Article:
OK, BOOMER? let’s see what you got first

Pretty will be the first to tell anyone that I am the world’s last to know anything about pop culture because I am not a twitterer, instagrammer, pinterester, redditer, or snapchatterer. I am not linked in, tik tokked, or tuned in or up on most days. I’m not passing judgment on any of these or the countless other social meda platforms nor am I necessarily proud of being uninformed although I remain stubbornly committed to Facebook regardless of whether anyone is bothering to influence my vote in the 2020 election. Just try. Please try. I will get you.

I do, however, continue to watch CBS Sunday Morning faithfully because it is one show that Pretty and I can enjoy together. (Remember she continues to boycott all real news programs since the 2016 elections but instead gets her news information from Twitter.) So yesterday Pretty half watched CBS Sunday Morning by herself until I straggled in from our bedroom in a semi-conscious state thirty minutes into the broadcast. Segments came and went as I ate leftover sweet potato casserole from Thanksgiving for breakfast before taking my morning meds.

I was shaken out of my television reverie by the Faith Salie commentary called OK, BOOMER in which she humorously described ok, boomer as a recent put down by the Gen Z (1995 – 2010) population of their aging Baby Boomer elders (1946 – 1961). Hm. What up, Gen Z?

Apparently we the Boomers are being blamed for “rising waters, disappearing species, crippling debt and crumbling democracies.” Whaat? That’s all our fault? Easy for you to say, 48-year-old Faith Salie (Gen X 1961 – 1981).  Where were you guys when we were ruining climate change? Ho, ho, ho – and a merry old millenial (1981 – 1996) to you all for a holiday season free of guilt for any of the world’s most dangerous threats. The Boomers did it.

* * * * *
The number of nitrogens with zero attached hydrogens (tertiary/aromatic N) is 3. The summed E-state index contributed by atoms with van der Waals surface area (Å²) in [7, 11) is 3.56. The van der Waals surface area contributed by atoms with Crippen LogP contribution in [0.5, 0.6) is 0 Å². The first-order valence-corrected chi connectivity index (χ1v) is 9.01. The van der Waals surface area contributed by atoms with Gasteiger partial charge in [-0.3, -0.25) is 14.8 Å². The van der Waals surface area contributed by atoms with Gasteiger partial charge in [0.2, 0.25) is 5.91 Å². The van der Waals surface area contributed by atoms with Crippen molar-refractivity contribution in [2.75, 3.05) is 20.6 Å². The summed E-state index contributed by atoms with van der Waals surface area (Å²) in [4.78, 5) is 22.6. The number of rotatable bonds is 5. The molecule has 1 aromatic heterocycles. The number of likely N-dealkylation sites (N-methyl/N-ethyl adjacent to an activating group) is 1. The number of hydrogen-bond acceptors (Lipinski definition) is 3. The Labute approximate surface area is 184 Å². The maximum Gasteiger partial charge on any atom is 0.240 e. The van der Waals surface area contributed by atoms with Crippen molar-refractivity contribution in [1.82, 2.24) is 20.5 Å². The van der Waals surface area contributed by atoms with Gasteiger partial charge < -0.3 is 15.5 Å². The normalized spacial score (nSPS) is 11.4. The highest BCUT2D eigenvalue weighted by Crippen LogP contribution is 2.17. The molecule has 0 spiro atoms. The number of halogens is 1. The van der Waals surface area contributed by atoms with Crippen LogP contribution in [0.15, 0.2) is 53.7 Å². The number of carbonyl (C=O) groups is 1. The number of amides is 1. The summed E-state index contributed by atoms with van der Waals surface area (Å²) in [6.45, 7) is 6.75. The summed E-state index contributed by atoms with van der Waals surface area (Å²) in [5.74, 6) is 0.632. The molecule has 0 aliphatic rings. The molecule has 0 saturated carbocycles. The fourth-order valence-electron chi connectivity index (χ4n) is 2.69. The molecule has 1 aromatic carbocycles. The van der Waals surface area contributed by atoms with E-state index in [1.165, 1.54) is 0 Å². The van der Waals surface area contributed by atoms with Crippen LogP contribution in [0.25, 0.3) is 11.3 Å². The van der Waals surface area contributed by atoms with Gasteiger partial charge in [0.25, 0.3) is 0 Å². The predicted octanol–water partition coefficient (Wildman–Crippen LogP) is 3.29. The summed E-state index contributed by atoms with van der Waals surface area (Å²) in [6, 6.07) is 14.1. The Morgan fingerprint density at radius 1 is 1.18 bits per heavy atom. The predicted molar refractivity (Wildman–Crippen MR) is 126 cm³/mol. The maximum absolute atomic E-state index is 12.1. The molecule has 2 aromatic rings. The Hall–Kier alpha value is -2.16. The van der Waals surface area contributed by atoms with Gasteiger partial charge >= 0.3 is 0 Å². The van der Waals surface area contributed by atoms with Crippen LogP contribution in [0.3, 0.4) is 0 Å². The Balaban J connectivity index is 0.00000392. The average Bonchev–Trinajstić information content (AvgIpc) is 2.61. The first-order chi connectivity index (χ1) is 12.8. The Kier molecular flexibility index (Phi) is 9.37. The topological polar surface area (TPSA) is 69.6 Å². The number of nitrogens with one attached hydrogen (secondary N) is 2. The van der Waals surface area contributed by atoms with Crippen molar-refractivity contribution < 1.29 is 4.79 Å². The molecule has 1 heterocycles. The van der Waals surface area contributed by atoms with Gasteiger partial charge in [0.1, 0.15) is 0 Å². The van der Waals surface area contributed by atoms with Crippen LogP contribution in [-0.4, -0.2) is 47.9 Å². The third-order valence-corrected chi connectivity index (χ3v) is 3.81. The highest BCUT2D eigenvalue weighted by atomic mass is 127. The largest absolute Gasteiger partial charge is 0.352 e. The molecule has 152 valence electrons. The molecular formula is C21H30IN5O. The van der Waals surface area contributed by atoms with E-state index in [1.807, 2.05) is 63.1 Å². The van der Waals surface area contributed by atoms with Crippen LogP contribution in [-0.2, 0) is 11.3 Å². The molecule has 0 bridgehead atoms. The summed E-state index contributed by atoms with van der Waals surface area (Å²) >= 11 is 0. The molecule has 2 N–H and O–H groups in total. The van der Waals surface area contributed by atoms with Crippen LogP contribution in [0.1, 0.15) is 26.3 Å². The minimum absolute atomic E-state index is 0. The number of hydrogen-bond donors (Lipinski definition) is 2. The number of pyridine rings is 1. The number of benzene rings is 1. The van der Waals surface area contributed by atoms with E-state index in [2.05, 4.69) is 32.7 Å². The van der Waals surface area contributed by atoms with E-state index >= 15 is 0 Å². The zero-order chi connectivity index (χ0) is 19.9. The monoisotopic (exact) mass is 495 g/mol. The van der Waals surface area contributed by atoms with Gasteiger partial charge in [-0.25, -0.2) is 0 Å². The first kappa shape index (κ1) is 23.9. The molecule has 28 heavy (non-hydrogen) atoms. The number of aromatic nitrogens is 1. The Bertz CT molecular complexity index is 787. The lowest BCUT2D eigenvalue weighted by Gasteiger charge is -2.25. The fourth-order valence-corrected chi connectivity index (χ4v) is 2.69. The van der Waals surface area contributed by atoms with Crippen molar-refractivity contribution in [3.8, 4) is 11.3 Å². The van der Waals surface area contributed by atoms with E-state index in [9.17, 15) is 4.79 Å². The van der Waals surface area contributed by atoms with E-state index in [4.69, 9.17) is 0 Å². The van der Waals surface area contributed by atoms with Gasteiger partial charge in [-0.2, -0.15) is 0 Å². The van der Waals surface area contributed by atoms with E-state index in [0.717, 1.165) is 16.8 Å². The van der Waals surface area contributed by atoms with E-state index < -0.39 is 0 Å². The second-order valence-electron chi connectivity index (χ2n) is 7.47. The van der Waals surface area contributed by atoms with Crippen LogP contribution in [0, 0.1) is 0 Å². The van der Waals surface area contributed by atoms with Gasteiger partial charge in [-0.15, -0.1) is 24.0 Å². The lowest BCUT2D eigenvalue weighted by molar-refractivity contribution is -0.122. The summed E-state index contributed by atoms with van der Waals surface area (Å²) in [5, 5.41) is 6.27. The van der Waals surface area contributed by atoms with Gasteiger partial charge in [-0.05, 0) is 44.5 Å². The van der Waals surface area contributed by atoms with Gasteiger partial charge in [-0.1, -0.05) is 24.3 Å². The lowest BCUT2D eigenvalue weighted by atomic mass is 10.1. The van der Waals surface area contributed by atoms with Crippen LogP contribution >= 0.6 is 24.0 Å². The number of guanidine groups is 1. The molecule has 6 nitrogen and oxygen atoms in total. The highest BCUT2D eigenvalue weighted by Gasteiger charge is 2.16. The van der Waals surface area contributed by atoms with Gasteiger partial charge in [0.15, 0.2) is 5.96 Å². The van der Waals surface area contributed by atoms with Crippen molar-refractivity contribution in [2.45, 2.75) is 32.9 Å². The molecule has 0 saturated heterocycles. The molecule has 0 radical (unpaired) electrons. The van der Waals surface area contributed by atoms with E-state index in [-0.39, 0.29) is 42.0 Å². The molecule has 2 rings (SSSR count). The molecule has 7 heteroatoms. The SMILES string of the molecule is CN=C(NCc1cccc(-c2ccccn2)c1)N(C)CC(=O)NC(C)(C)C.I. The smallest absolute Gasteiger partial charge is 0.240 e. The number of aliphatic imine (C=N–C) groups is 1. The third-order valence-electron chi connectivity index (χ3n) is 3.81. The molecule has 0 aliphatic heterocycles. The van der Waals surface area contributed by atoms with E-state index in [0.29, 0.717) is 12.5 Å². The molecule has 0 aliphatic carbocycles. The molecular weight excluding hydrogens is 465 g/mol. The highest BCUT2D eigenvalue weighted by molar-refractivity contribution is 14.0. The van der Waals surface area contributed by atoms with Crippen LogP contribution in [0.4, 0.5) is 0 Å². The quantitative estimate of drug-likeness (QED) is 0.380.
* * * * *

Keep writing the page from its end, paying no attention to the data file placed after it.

Anyhow, as my now deceased Greatest Generation friend Libby Levinson used to say whenever she was about to change the subject,  Faith’s sally struck a nerve that I usually reserved for my free-floating anxiety over the current criminals in charge of the country. It was a bridge too far.

I can’t bear to be thought of as old and irrelevant, I ranted to Pretty who was quite familiar, of course, with the OK BOOMER memes. Then I got irritated with her for not feeling disrespected because she was, after all, one of those Bad Old Boomers herself. The only person who can ever make you feel disrespected is yourself, Pretty said. Oh, sure, I said. Go ahead and quote one of my favorite Eleanor Roosevelt quotes back to me. Sigh. I could feel the air being let out of my anger. That Pretty.

Today I sat in the pedi chair that belongs to the great pedicurist/philosopher Esther Isom who was responsible for the title of my last book: Four Ticket Ride. I couldn’t let the Ok, Boomer thing go so I was still raving about it from her chair which reminded me somewhat of a throne so I’m sure I had my proclamation tone in full force. I couldn’t believe Esther hadn’t heard of the funny haha put down from our children either, because she also was always in the cultural know, but she took it with a grain of salt.

Tell them let’s see what you got first, she said with a laugh. Of course we won’t be around to know how they’ll do, she continued, but they’ll learn life isn’t as simple as they think it is.

Point taken. I am not unaware of my generation’s shortcomings – we have been poor stewards of our planet, insensitive to the needs of the poor, squandered the earth’s resources to keep gasoline in our vehicles, failed at equality for people of color, elected corrupt public officials at every level of government – to name a few. I sadly recognize and confess my Baby Boomer sins.